So here's a quick question: 24 hours before the draft, rumours are making their usual rounds and speculation over what players may get moved where is high. But let's take it from the other side: who among the first ten selectors do you think is most vulnerable to a trade for their draft position?
Clearly, all the bottom-ranked teams need help as soon as possible, otherwise they wouldn't have seats so close to the stage this year. But what that help will take the form of is a matter of debate. It's a deep draft this year, by all accounts, so the grip teams have on their first selections may not be as firm as in other years. Especially if NHL-calibre players are being offered...
The Islanders' Charles Wang is pitching hard for a new arena (among other things) with the Lighthouse Project, and has long complained about losing money on this team. A brand name would help there, especially one as cheap and hyped as Tavares. He's also an owner who involves himself in the team decisions, for better or worse. But if GM Garth Snow can get help at all three positions, that could improve his team now - and nothing improves the bottom line like winning.
Tampa's ownership troubles continue to dominate headlines, especially surrounding the future of Lecavalier: one owner wants him moved, the other to use him as the foundation of their team. Seeing as both owners have to sign off on any trades, this could be the toughest team to deal with, and who knows what theoretical GM Brian Lawton wants. Stil, if they decide to keep Lecavalier, then Hedman would be a strong anchor for their defense.
The Avalanche are the worst team this year without a meddling owner (lessons, anyone?), but still aren't sure where it all went wrong: hanging their hopes on an aging list of stars is a prime suspect, and (when combined with a startling number of injuries) the fans there may not be happy with what they see as a "quick fix". Still, the third draft pick is a position that is seen as the last "can't miss" position, and could bring a huge return, especially if a goalie is involved.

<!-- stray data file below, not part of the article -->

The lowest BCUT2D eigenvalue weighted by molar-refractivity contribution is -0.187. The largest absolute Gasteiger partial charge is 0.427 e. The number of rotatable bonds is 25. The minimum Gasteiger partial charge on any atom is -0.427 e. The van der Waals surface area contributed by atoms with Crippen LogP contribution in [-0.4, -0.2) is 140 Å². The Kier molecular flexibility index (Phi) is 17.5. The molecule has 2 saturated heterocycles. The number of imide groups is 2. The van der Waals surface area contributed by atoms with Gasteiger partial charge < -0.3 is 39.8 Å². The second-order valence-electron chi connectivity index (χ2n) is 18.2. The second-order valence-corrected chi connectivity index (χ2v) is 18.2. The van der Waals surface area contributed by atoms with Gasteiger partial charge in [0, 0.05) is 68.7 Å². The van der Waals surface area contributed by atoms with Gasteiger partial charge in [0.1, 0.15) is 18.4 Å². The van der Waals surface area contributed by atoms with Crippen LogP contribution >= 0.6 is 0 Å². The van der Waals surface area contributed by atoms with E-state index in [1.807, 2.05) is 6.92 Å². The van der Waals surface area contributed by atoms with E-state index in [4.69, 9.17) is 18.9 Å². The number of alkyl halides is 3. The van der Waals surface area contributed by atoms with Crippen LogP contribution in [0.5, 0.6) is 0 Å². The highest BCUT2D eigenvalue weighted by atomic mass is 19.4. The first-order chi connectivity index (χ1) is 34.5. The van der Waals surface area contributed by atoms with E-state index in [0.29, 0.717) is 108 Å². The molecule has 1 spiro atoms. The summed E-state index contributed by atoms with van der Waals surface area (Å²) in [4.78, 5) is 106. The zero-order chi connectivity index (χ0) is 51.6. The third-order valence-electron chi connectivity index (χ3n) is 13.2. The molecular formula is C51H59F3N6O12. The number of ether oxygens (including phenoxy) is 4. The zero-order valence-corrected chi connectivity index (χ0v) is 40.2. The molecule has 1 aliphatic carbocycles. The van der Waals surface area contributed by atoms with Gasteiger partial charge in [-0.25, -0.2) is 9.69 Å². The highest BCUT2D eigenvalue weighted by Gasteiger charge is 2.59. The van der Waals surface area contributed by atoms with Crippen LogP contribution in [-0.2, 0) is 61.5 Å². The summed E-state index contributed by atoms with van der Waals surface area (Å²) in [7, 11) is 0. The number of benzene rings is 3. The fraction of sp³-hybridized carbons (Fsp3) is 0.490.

Atlanta has youth, and lots of it: with the developing prospects they have back on defense, and (with luck) a healthy Lehtonen, and one of the best pure goal scorers in the league, it may only be a year or two before this team makes some regular playoff appearances. Two problems: the very patient fans are leaving in droves, and their goal scorer, who happens to be a free agent next year, wants to see progress NOW! With the difficulty attracting free agents to Atlanta looming large, a trade is one way to bring in NHL ready players.
The feeling around the Kings is that they need a veteran, scoring forward before they need another young player. There is a lot of interest in Lecavalier and Heatly, and they have the youth teams want and the money to handle those huge contracts. Plus, seventh isn't that far away from second (especially if Long Island takes Hedman), nor is it a huge fall to tenth: past the top three, opinions are widely scattered over who goes next. If they can pick up a 40 goal man right now...
The rest of the teams have their reasons for persuing a trade, in one direction or the other; but mostly I'm asking about ones who will trade their first choice away. Dallas is losing money, and the owner there wants cuts made; Phoenix wants to make a splash and bring fans back with some news thats actually positive for a change; Toronto's always under pressure to whip fans into dervish-like frenzy; Ottawa's implosion proves a change of dressing-room character is needed badly; the Oilers youth not developing as hoped shot their chances down this year, so maybe some more stable veterans would calm the high/low emotions that hit last year.
So who's got the guts to make a move? Who's desperate enough to go for now and let the future take care of itself? Who's got reasons? Leave them below.
I'm limiting it to the top third of the first round because that's the hardest place to justify trading out of to your fans without a clear return. Courage or recklessness , they are most visible here.